OCTOBER 10 – NOVEMBER 21, 2020

Khara Woods’ grandfather, Yancy, worked as a lumberer at E.L. Bruce Company, once the largest manufacturer of hardwood flooring in the world. His grandfather was a carpenter. Since the pandemic, the artist has researched her family tree and is discovering her use of wood as a primary medium in her work is less an arbitrary choice and more by design.

Art is legacy for Woods. Her greatest influence comes from her mother, who is an accomplished artist. The two collaborated on and painted Wood’s first mural in 2015. Since then, she has worked on several public art projects city-wide and completed her first data visualization mural, Basin Portraits, in October 2019, produced through the Art + Environment Initiative, a program launched by the UrbanArt Commission and funded by Mural Arts Philadelphia.

Artist’s Statement: “I rented a studio almost four years ago to dedicate myself to my art practice in a more intentional way. I decided wood would be a good medium to work with—it’s easy to find, utilitarian. I started by repurposing discarded home improvement pieces I found along the street in my neighborhood. I would use spray paint to embellish the pieces in simple striped patterns, playing with the balance of negative and positive space, and using tape to create a hard edge.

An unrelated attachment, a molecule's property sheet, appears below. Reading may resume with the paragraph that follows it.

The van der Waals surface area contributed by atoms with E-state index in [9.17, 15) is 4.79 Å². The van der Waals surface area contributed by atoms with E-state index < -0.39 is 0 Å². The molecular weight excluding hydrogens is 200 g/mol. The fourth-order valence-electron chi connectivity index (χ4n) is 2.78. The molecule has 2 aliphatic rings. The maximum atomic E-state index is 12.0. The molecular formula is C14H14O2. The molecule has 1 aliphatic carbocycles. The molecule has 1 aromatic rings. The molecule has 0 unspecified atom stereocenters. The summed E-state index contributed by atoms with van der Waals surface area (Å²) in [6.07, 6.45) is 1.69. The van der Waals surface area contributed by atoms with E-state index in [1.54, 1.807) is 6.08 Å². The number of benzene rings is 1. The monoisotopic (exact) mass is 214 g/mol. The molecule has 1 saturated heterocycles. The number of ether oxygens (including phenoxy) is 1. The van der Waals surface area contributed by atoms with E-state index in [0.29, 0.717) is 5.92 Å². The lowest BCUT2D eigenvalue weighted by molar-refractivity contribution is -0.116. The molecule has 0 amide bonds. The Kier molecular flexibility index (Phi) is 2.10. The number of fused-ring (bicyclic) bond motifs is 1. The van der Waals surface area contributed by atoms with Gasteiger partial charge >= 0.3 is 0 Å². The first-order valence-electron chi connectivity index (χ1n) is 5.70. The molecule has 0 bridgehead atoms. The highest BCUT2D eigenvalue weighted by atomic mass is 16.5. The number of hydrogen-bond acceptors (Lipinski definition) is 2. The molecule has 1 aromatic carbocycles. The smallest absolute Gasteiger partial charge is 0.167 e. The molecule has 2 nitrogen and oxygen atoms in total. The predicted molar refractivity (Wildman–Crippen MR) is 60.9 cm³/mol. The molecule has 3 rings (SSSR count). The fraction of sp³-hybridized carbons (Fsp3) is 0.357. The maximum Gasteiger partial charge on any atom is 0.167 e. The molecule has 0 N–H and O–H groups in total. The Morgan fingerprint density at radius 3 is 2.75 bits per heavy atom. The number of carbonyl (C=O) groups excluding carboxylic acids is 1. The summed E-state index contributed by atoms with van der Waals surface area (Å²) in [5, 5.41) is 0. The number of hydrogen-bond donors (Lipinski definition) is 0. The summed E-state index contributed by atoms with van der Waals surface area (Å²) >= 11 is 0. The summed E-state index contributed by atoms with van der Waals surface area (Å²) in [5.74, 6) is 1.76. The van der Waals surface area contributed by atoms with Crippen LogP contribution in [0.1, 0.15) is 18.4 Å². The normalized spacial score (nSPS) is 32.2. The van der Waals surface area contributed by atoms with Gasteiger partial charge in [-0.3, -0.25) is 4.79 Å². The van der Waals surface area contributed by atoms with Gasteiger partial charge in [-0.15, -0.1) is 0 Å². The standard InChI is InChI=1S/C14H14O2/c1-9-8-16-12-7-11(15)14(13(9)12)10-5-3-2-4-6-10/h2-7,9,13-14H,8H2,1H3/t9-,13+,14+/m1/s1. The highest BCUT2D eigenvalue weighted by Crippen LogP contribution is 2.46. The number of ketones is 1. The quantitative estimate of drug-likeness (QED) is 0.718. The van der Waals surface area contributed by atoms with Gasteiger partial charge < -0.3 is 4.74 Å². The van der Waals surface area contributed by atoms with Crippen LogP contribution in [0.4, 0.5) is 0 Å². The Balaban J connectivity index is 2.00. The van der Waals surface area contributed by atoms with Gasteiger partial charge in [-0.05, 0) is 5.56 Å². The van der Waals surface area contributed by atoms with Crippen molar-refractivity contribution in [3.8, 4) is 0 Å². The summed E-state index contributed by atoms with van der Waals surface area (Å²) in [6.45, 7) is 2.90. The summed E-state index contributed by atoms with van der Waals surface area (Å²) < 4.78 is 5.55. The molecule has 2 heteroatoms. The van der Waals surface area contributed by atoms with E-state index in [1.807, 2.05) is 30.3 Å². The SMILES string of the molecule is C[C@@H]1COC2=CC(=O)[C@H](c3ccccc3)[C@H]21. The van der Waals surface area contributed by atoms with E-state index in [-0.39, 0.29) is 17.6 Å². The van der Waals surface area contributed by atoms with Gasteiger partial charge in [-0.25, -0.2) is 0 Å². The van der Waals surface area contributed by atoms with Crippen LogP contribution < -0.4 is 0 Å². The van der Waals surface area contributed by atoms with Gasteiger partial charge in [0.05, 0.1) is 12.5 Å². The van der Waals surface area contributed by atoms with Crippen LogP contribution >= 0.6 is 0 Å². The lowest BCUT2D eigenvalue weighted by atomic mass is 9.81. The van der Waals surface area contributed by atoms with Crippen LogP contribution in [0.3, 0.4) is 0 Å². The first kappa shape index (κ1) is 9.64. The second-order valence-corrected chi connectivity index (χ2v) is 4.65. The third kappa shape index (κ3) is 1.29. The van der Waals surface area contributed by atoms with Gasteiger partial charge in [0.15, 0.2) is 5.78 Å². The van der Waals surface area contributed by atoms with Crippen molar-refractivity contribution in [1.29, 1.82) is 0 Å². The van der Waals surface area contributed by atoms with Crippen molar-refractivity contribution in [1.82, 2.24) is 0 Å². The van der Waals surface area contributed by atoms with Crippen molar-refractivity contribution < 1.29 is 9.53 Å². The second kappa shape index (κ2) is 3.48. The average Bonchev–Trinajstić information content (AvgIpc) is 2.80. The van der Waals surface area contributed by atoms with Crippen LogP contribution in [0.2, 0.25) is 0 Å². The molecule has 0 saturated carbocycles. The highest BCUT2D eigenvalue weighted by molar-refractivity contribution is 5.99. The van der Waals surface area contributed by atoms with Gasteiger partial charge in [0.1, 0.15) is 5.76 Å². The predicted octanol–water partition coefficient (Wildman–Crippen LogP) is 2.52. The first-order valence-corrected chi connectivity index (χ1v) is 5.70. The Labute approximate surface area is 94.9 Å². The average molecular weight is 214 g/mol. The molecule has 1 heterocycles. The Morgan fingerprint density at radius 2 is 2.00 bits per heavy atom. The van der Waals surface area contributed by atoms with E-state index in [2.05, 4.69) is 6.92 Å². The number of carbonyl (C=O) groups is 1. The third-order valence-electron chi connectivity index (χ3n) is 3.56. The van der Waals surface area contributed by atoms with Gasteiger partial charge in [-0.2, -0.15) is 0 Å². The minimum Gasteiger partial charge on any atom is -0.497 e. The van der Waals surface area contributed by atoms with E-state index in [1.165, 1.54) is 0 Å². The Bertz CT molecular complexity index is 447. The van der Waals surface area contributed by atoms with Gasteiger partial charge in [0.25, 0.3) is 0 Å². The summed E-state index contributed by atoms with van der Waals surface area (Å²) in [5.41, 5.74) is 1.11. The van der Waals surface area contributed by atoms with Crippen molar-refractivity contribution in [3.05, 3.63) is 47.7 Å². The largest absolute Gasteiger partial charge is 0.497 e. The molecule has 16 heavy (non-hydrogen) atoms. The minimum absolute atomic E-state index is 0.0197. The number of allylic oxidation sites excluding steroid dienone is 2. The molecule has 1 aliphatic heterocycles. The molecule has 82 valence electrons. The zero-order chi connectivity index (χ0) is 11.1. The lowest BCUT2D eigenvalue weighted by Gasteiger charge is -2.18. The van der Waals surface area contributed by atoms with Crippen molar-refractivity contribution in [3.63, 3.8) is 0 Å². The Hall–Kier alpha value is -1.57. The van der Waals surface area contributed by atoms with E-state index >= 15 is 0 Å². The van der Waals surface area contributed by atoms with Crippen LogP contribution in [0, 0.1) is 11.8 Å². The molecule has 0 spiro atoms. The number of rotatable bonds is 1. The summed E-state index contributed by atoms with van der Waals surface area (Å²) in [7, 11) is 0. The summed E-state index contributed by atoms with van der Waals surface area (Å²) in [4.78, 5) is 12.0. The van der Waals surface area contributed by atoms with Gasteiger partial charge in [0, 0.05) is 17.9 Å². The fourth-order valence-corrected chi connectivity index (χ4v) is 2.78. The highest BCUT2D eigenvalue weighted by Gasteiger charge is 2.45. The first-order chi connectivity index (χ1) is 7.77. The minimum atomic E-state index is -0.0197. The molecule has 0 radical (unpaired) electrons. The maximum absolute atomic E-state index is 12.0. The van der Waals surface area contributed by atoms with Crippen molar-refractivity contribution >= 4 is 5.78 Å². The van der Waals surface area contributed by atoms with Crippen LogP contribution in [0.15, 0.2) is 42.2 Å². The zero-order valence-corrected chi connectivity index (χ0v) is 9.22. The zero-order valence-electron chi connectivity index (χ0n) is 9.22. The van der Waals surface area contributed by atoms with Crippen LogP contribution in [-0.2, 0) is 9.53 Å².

“This year, through an ancestry search, I found out that my grandfathers were woodworkers, one being a well-known and prolific carpenter. Since this discovery, my work is becoming more about finding a deeper connection to my past, honoring the legacy of craftspeople in my family, and less about finding a piece to decorate.”